Monday, April 20, 2015

Fact or Fiction? Beware of the Body Snatchers!

The Resurrectionists

by Linore Rose Burkard

from, Myths and Mysteries of the Regency

During the Regency, (ca.1800-1820)  if you had to bury a loved one, surprisingly, you might have been warned to guard the gravesite against thieves. 
A group of infamous "resurrectionists" at work.

One might object that they were not burying artifacts of value, or jewelry, or possessions, with the dead. So what was there to steal? 


At this time in England there was a burgeoning field of medical
inquiry. Bodies were needed for the research which was so vital
for practicing physicians. By law, the bodies of criminals who
were hanged, or who died in prison, were automatically turned
over for medical research. The problem was that these legally obtained cadavers weren't nearly sufficient in number to satisfy the demand from doctors. Furthermore, it was virtually taboo to donate one’s remains for such a use. 

So how did early 19th century doctors get the bodies
they needed for their experiments and investigations? Without
officially sanctioning it, they encouraged the practice of digging
up the dead by paying good money for cadavers to anyone
who delivered them. It was a thriving black market.

Did You Know? A cadaver is a dead body specifically intended for use in medical research, training, or investigation. Other dead bodies are mere "corpses."
“Body-snatchers,” or, “resurrectionists,” as they were called,
began to haunt graveyards and cemeteries in pursuit of the
recently buried dead. Physicians didn’t ask questions
about where these cadavers came from--the less they knew, the less they could be held accountable for. Scandalously, even
the most respectable of doctors, such as the Royal Physician,
supported the infamous trade by buying bodies.

Did You Know? It was taboo to donate one's remains for the use of science because some believed that a mutilated cadaver was no longer fit for heaven. Bodies of deceased criminals were okay for such a use because they were ALREADY unfit for heaven.
The practice was so widespread that funerals were kept secret in an attempt to outwit the grave-robbers;  the well-to-do even posted guards around their newly buried to protect them. Guards, however, weren’t foolproof as they could be bribed, and secret funerals could be spied out. The poor, as is often the case, were most vulnerable to losing a loved-one's body to the nefarious trade because they were often unable to protect it with even a coffin. And, winter saw an increase in the perpetration of crimes of this sort because the cold slowed down decomposition. 

The situation worsened until a few notorious cases occurred where people were actually murdered in order to be sold as cadavers. This outraged the public and the press. Finally, the Anatomy Act of 1832 addressed
the issue, and helped put an end to the dastardly trade.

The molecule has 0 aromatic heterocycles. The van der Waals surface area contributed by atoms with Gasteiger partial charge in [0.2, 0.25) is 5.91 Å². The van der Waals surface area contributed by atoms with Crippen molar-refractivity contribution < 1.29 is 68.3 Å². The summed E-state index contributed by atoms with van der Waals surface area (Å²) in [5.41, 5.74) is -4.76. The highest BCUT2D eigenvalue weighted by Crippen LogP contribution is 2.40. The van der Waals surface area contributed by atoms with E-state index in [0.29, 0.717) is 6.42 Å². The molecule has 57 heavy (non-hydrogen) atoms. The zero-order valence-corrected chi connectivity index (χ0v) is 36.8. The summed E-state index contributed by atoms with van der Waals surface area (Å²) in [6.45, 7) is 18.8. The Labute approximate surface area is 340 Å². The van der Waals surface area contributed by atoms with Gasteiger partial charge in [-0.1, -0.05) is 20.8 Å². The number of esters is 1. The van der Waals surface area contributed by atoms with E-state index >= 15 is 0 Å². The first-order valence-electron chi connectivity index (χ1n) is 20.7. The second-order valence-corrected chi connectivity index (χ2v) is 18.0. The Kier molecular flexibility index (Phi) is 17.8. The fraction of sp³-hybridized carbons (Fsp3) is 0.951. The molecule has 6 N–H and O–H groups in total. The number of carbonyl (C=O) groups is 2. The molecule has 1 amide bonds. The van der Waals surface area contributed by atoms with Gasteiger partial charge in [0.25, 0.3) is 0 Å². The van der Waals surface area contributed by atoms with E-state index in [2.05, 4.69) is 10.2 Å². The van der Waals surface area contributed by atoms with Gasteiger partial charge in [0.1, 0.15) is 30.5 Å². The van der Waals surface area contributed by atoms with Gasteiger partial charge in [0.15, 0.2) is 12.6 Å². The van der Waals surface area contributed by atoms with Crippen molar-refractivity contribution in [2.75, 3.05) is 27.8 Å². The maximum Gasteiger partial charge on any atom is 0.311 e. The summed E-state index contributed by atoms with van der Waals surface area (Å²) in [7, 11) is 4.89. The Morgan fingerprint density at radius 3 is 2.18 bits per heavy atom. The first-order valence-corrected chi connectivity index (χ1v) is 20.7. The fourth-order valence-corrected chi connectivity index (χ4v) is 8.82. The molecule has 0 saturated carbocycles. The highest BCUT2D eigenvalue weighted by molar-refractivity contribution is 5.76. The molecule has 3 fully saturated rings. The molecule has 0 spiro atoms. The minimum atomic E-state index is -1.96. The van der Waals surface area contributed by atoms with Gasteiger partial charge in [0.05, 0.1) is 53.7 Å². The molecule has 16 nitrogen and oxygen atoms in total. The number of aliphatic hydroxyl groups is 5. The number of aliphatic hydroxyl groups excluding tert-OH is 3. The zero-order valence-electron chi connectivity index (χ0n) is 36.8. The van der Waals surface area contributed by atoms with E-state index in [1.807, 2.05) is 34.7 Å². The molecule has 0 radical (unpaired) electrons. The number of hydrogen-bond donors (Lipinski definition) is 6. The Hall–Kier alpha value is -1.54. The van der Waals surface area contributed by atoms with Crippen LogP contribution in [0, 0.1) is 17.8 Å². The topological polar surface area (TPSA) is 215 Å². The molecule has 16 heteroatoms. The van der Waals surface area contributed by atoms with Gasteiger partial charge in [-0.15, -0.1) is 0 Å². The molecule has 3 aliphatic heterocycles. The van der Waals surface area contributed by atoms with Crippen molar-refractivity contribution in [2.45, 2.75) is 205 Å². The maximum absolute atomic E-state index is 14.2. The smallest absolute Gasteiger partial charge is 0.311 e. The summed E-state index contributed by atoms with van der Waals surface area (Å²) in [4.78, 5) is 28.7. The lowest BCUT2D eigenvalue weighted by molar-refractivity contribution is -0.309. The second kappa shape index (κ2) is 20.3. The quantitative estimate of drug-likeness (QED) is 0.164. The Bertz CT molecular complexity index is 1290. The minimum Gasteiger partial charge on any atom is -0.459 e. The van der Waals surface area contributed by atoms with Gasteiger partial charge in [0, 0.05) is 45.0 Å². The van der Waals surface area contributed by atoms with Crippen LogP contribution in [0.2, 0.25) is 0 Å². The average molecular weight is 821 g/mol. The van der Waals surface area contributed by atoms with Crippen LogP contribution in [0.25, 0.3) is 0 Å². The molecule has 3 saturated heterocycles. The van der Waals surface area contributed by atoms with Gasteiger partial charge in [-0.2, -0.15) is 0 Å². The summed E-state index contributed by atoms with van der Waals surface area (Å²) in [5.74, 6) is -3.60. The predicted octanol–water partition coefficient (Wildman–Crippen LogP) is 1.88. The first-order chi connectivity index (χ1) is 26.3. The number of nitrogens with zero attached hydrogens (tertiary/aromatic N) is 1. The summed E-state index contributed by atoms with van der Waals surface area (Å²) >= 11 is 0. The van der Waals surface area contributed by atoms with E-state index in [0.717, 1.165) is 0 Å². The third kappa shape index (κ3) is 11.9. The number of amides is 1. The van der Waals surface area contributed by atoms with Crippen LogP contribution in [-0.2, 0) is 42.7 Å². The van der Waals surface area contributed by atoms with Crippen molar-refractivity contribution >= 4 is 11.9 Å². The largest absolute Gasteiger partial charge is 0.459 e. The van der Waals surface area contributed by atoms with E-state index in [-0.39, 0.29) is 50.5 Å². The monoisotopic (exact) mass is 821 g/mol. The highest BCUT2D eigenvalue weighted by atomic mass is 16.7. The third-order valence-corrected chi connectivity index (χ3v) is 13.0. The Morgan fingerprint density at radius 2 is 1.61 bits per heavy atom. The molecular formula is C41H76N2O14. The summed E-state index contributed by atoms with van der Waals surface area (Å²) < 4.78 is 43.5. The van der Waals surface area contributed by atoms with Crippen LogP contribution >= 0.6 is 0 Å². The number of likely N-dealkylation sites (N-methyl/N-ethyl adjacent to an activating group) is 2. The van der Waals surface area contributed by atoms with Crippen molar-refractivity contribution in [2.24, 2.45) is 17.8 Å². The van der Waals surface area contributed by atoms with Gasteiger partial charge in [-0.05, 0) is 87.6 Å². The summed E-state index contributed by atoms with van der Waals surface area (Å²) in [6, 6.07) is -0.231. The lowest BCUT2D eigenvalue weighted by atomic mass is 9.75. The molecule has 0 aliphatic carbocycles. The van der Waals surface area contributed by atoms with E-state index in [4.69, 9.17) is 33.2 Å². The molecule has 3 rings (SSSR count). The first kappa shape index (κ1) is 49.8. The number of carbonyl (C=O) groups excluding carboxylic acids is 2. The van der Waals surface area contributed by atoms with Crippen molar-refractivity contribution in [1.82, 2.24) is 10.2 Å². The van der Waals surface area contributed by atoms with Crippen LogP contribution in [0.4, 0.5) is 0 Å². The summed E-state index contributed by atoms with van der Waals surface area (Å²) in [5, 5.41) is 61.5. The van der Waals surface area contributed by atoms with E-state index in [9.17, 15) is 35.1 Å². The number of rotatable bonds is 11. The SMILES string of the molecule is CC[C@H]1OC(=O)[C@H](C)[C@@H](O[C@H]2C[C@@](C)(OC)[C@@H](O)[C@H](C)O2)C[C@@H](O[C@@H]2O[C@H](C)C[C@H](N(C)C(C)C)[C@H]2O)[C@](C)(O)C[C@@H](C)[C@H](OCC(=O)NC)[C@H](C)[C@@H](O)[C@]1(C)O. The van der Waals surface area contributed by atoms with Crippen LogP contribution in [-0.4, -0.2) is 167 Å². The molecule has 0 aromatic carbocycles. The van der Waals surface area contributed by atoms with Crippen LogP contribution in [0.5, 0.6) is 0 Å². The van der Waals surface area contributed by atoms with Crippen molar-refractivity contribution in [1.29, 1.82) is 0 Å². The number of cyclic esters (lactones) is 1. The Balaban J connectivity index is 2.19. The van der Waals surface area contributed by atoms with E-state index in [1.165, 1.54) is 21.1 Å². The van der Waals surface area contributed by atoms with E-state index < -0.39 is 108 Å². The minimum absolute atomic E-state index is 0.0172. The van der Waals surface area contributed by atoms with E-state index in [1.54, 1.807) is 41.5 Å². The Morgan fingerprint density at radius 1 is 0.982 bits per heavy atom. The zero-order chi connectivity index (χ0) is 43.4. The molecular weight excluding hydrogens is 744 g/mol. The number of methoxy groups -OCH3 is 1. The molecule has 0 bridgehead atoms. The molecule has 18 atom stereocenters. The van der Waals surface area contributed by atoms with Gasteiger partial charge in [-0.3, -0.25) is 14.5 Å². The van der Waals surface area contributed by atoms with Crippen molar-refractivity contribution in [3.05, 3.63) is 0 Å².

FACT OR FICTION? VERDICT: During the seemingly refined regency, body snatchers were routinely stealing bodies and getting paid for doing so. FACT

                                      UPCOMING: Perfect Summer Reading!
How's a girl to stay out of deep water when the guy who's got his eyes on her is a swim coach? 

 With a new fiance and a job in L.A., journalist Sharona Davidson has no plans to stay  when she visits her sick mother in small town Kentucky, where she'll also work on a story about river pollution. The bad memories that sent her running after high school are still alive to haunt her there. When she gets drawn into the Summer Club--a Christian Ladies' group of characters trying to get their lives together and their bodies in shape--she meets the handsome body-building coach, Jason Colden, who doesn't attempt to hide his interest in her. Except Sharona's got that boyfriend in L.A.--not to mention a giant skeleton in the closet--and has to keep Jason from getting close. 

Meanwhile, her assignment, to find out who and what is polluting the nearby river to toxic levels, keeps her from running back to L.A.  As her life becomes more and more involved with new friends--including Jason--has she fallen in too deep? When she finds out who is behind the river's pollution, can she climb back out before it's too late?   


Linore Rose Burkard is best known for historical regency romance novels with Harvest House Publishers, including Before the Season Ends, the award-winning The House in Grosvenor Square, and, The Country House Courtship. As a writer noted for meticulous research as well as bringing people to life on the page, Linore’s books delight fans of historical romance with “Heyeresque” humor and Austen-like manners.  Linore teaches workshops for writers with Greater Harvest Workshops in Ohio, is a homeschooling mother of five, and has recently finished a YA novel. Keep up with Linore by subscribing to her free newsletter at


  1. That was very interesting, and disturbing.

  2. Interesting post, Linore. It's hard enough to lose a loved one, but to have to worry about someone stealing their body...

  3. I agree (with both of you!). The murder that finally led to legislation actually happened in Scotland, not England, but it's definitely a creepy chapter of history. I wonder at what point a corpse was considered "safe"--too old to be of use to the physicians. Imagine having to keep a guard until that time!

  4. Replies
    1. Thanks, Susan. They say truth is stranger than fiction. This sort of story seems to prove it!